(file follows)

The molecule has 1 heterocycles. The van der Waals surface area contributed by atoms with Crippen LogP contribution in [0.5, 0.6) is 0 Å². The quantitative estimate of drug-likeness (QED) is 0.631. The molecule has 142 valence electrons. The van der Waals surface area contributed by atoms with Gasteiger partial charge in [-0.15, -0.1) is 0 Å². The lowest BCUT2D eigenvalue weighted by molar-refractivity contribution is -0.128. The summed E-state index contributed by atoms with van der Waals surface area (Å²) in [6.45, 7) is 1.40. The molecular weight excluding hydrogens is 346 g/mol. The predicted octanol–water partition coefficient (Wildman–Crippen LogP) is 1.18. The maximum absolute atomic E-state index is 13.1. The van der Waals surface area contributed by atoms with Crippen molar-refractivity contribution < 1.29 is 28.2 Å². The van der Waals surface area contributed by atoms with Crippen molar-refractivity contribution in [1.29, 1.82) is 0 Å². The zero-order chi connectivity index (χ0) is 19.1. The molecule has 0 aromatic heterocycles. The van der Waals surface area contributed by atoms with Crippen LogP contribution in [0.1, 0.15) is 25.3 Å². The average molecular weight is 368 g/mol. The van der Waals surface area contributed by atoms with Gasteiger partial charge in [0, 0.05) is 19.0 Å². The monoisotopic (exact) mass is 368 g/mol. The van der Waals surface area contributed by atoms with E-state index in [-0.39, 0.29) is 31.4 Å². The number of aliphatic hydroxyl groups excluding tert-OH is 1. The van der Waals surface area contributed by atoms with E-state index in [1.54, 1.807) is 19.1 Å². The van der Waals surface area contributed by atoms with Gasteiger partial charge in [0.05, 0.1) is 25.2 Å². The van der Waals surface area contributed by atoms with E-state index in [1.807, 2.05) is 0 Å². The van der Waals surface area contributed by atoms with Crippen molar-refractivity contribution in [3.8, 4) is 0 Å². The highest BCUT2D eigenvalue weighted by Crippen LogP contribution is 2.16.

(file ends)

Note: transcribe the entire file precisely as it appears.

The molecule has 1 heterocycles. The van der Waals surface area contributed by atoms with Crippen LogP contribution in [0.5, 0.6) is 0 Å². The quantitative estimate of drug-likeness (QED) is 0.631. The molecule has 142 valence electrons. The van der Waals surface area contributed by atoms with Gasteiger partial charge in [-0.15, -0.1) is 0 Å². The lowest BCUT2D eigenvalue weighted by molar-refractivity contribution is -0.128. The summed E-state index contributed by atoms with van der Waals surface area (Å²) in [6.45, 7) is 1.40. The molecular weight excluding hydrogens is 346 g/mol. The predicted octanol–water partition coefficient (Wildman–Crippen LogP) is 1.18. The maximum absolute atomic E-state index is 13.1. The van der Waals surface area contributed by atoms with Crippen molar-refractivity contribution < 1.29 is 28.2 Å². The van der Waals surface area contributed by atoms with Crippen molar-refractivity contribution in [1.29, 1.82) is 0 Å². The zero-order chi connectivity index (χ0) is 19.1. The molecule has 0 aromatic heterocycles. The van der Waals surface area contributed by atoms with Crippen LogP contribution in [0.1, 0.15) is 25.3 Å². The average molecular weight is 368 g/mol. The van der Waals surface area contributed by atoms with Gasteiger partial charge in [0, 0.05) is 19.0 Å². The monoisotopic (exact) mass is 368 g/mol. The van der Waals surface area contributed by atoms with E-state index in [-0.39, 0.29) is 31.4 Å². The number of aliphatic hydroxyl groups excluding tert-OH is 1. The van der Waals surface area contributed by atoms with E-state index in [1.54, 1.807) is 19.1 Å². The van der Waals surface area contributed by atoms with Gasteiger partial charge in [0.05, 0.1) is 25.2 Å². The van der Waals surface area contributed by atoms with E-state index in [1.807, 2.05) is 0 Å². The van der Waals surface area contributed by atoms with Crippen molar-refractivity contribution in [3.8, 4) is 0 Å². The highest BCUT2D eigenvalue weighted by Crippen LogP contribution is 2.16.